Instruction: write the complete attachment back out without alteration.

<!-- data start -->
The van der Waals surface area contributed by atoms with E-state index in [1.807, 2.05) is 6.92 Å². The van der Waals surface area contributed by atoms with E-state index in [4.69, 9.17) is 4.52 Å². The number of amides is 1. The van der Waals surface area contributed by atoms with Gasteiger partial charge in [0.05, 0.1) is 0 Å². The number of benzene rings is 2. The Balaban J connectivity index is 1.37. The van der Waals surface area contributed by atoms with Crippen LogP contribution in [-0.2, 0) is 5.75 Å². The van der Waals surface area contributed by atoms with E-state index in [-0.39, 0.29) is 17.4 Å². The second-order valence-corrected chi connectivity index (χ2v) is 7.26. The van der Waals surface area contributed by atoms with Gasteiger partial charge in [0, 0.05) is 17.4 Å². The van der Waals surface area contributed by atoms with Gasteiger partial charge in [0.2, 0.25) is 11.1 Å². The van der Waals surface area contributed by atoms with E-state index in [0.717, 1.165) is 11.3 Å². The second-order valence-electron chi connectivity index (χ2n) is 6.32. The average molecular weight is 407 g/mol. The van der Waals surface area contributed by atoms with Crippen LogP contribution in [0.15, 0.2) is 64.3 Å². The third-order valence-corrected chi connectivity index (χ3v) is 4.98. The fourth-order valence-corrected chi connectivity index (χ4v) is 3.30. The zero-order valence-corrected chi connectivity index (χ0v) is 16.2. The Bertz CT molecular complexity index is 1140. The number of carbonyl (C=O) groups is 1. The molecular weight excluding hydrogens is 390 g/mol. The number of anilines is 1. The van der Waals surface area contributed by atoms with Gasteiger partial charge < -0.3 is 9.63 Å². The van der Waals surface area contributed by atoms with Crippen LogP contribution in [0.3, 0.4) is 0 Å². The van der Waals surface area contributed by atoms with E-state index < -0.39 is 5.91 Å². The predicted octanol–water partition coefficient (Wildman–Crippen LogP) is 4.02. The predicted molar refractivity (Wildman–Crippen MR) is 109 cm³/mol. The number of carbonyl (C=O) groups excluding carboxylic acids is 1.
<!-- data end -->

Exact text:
The van der Waals surface area contributed by atoms with E-state index in [1.807, 2.05) is 6.92 Å². The van der Waals surface area contributed by atoms with E-state index in [4.69, 9.17) is 4.52 Å². The number of amides is 1. The van der Waals surface area contributed by atoms with Gasteiger partial charge in [0.05, 0.1) is 0 Å². The number of benzene rings is 2. The Balaban J connectivity index is 1.37. The van der Waals surface area contributed by atoms with Crippen LogP contribution in [-0.2, 0) is 5.75 Å². The van der Waals surface area contributed by atoms with E-state index in [-0.39, 0.29) is 17.4 Å². The second-order valence-corrected chi connectivity index (χ2v) is 7.26. The van der Waals surface area contributed by atoms with Gasteiger partial charge in [0, 0.05) is 17.4 Å². The van der Waals surface area contributed by atoms with Gasteiger partial charge in [0.2, 0.25) is 11.1 Å². The van der Waals surface area contributed by atoms with E-state index in [0.717, 1.165) is 11.3 Å². The second-order valence-electron chi connectivity index (χ2n) is 6.32. The average molecular weight is 407 g/mol. The van der Waals surface area contributed by atoms with Crippen LogP contribution in [0.15, 0.2) is 64.3 Å². The third-order valence-corrected chi connectivity index (χ3v) is 4.98. The fourth-order valence-corrected chi connectivity index (χ4v) is 3.30. The zero-order valence-corrected chi connectivity index (χ0v) is 16.2. The Bertz CT molecular complexity index is 1140. The number of carbonyl (C=O) groups is 1. The molecular weight excluding hydrogens is 390 g/mol. The number of anilines is 1. The van der Waals surface area contributed by atoms with Gasteiger partial charge < -0.3 is 9.63 Å². The van der Waals surface area contributed by atoms with Crippen LogP contribution in [0.3, 0.4) is 0 Å². The van der Waals surface area contributed by atoms with E-state index < -0.39 is 5.91 Å². The predicted octanol–water partition coefficient (Wildman–Crippen LogP) is 4.02. The predicted molar refractivity (Wildman–Crippen MR) is 109 cm³/mol. The number of carbonyl (C=O) groups excluding carboxylic acids is 1.